Date of Graduation
Bachelor of Science in Chemical Engineering
Pairing heparin with collagen-based medical implants has opened a whole new area of research for enhancing the desired effect of current implants. In fact, heparin (HEP) and collagen (COL) layer-by-layer (LbL) coatings have shown impressive results in forming polyelectrolyte multilayers. It has been already seen on skin grafts, nerve guide conduits (NGCs), and drug delivery devices yielding promising results. Due to being a simple, cost-efficient, and versatile option to fabricate thin biomimetic films, this self-assembly technique is one of the most effective methods to immobilize extracellular matrix (collagen and heparin) onto medical devices and implants. Even though previous studies have shown that HEP/COL coatings improve cell adhesion, migration, proliferation, and expansion of human Schwann cells (hSCs), the stability of these polymer coatings over time remains uncertain. Schwann cells are neuronal glial cells essential for maintaining the integrity, growth, and – important to our research - the regeneration of nervous tissue. This research focused on studying the stability of six bilayers of HEP/COL LbL coatings, which will be noticed as (HEP/COL)6, when incubated in PBS (Phosphate Buffered Saline) and cell culture media. That is, how the (HEP/COL)6 coatings degrade over a certain period and how cell behavior may be affected by the degradation level. The experiments monitored cell behavior in pre-treated coatings in real time and with a PrestoBlue viability assay. It was found that although the cell culture media treatment of the coatings initially offered better conditions to enhance cell behavior, it also rapidly deteriorated the coatings. Furthermore, it was observed that (HEP/COL)6 favors the cell behavior even over three weeks.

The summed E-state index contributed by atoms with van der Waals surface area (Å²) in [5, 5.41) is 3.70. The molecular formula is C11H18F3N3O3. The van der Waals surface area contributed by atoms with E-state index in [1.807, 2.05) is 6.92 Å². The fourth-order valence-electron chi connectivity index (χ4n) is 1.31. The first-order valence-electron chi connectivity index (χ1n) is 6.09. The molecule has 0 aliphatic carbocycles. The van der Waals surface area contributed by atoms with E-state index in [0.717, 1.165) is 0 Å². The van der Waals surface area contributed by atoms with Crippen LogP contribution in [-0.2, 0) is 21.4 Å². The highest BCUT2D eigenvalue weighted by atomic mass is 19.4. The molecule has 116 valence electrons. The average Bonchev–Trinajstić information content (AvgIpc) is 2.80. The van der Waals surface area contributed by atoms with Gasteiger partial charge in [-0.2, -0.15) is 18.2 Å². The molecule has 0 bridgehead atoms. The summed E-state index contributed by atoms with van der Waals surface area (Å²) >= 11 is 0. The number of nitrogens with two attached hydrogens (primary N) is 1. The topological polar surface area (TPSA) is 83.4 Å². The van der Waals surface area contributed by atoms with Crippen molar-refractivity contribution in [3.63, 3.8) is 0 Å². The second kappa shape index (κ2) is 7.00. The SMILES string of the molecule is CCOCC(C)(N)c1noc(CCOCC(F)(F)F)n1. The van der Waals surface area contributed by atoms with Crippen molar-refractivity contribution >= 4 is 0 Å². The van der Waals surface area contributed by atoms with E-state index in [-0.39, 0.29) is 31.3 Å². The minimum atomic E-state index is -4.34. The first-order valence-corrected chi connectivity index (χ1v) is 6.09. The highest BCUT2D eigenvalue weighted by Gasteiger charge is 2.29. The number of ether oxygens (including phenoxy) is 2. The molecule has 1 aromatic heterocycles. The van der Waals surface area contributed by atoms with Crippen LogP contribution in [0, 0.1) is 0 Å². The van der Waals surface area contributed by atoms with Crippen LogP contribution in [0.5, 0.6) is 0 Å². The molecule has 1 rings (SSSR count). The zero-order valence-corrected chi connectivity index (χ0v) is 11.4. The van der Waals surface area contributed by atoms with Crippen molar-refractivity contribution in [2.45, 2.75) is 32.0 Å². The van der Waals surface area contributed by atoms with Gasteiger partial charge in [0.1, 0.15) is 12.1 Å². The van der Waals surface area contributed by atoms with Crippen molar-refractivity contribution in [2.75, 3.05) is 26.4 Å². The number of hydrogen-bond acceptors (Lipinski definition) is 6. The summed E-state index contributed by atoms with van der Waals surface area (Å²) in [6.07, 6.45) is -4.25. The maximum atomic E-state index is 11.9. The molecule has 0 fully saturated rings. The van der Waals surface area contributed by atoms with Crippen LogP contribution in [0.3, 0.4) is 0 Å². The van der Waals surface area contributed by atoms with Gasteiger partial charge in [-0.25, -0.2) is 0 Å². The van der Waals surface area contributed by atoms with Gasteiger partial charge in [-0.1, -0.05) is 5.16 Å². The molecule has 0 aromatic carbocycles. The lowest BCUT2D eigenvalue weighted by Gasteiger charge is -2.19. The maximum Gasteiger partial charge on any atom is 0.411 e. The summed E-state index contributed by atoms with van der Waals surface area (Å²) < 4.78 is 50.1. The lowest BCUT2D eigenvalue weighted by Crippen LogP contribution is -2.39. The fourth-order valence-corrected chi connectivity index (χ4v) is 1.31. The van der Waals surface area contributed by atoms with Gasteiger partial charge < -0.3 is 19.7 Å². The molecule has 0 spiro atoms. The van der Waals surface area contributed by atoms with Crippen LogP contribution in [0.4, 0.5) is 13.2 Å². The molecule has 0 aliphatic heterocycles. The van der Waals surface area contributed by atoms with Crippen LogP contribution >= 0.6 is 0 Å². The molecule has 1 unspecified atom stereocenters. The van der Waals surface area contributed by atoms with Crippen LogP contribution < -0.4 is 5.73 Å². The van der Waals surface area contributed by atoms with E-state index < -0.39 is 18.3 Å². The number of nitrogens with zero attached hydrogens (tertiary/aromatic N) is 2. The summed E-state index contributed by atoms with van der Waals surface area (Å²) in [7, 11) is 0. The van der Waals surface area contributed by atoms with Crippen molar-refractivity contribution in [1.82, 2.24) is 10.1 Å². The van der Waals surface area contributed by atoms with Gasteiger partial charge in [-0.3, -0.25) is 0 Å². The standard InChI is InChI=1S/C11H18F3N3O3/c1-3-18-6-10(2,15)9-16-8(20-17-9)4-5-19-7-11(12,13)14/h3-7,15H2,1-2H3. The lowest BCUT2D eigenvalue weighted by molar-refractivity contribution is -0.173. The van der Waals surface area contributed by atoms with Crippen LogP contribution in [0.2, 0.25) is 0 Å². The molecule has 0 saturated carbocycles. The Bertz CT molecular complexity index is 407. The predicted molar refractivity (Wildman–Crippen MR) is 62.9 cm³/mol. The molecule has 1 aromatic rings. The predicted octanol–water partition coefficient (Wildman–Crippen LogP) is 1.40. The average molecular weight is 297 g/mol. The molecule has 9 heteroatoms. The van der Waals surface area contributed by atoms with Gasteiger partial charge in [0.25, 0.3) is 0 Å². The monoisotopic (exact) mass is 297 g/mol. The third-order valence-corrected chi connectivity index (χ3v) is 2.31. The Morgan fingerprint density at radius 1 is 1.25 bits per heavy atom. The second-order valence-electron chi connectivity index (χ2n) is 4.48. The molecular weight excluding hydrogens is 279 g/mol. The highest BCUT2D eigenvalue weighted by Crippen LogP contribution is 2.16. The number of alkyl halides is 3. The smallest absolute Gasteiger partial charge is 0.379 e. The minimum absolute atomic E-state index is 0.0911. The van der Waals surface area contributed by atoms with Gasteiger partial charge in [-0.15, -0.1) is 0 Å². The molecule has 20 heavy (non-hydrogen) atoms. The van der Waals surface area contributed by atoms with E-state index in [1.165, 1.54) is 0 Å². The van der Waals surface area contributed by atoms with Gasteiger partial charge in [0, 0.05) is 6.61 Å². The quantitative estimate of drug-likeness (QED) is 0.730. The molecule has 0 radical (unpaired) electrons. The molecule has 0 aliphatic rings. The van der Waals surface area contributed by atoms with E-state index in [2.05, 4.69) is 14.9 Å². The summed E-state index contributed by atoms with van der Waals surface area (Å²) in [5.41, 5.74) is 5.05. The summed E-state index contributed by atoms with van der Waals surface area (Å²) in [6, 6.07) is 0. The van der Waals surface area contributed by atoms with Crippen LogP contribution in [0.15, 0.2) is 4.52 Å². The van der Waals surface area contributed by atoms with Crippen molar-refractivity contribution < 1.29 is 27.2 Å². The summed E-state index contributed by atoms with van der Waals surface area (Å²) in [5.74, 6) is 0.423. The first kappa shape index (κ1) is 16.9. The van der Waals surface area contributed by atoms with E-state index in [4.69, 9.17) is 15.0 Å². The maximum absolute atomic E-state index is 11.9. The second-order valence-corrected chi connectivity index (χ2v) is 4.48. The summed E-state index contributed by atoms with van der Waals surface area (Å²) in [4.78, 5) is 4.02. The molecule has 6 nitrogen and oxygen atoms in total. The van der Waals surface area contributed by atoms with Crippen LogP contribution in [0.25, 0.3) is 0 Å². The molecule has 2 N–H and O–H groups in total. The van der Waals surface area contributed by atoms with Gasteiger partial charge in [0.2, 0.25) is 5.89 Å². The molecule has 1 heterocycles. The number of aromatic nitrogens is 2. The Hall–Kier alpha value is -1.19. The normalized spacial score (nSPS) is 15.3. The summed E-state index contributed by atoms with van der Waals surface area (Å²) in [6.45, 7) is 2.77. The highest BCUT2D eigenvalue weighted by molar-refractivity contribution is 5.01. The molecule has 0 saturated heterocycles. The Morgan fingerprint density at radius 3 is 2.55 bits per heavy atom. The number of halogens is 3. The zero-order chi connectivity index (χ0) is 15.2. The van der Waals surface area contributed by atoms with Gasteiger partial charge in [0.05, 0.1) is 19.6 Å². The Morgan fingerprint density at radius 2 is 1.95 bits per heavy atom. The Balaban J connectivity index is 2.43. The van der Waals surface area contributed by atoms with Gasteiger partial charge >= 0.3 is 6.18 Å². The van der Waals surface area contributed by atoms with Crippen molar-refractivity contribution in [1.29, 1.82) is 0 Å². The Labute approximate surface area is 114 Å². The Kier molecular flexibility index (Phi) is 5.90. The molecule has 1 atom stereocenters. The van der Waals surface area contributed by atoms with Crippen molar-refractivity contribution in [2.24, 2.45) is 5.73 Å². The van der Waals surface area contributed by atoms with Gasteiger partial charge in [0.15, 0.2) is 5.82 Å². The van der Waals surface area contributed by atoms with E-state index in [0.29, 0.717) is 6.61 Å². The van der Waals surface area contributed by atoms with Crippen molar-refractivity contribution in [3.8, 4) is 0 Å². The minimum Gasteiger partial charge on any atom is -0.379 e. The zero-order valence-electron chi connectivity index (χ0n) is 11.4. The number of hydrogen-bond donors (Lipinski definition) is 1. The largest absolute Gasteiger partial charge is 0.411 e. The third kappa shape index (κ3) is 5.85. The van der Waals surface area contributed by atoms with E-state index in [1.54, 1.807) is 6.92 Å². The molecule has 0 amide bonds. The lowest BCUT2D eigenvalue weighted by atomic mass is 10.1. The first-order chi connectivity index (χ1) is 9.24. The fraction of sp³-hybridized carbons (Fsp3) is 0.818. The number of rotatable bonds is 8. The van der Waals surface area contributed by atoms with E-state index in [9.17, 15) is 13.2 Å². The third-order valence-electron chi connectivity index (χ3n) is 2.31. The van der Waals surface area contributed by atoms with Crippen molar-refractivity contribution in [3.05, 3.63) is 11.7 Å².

heparin, collagen, layer-by-layer, Schwann cells, coatings, cell behavior
Apodaca Reyes, H. M. (2023). Study of the Stability of Heparin/Collagen Layer-By-Layer Coatings. Chemical Engineering Undergraduate Honors Theses Retrieved from https://scholarworks.uark.edu/cheguht/189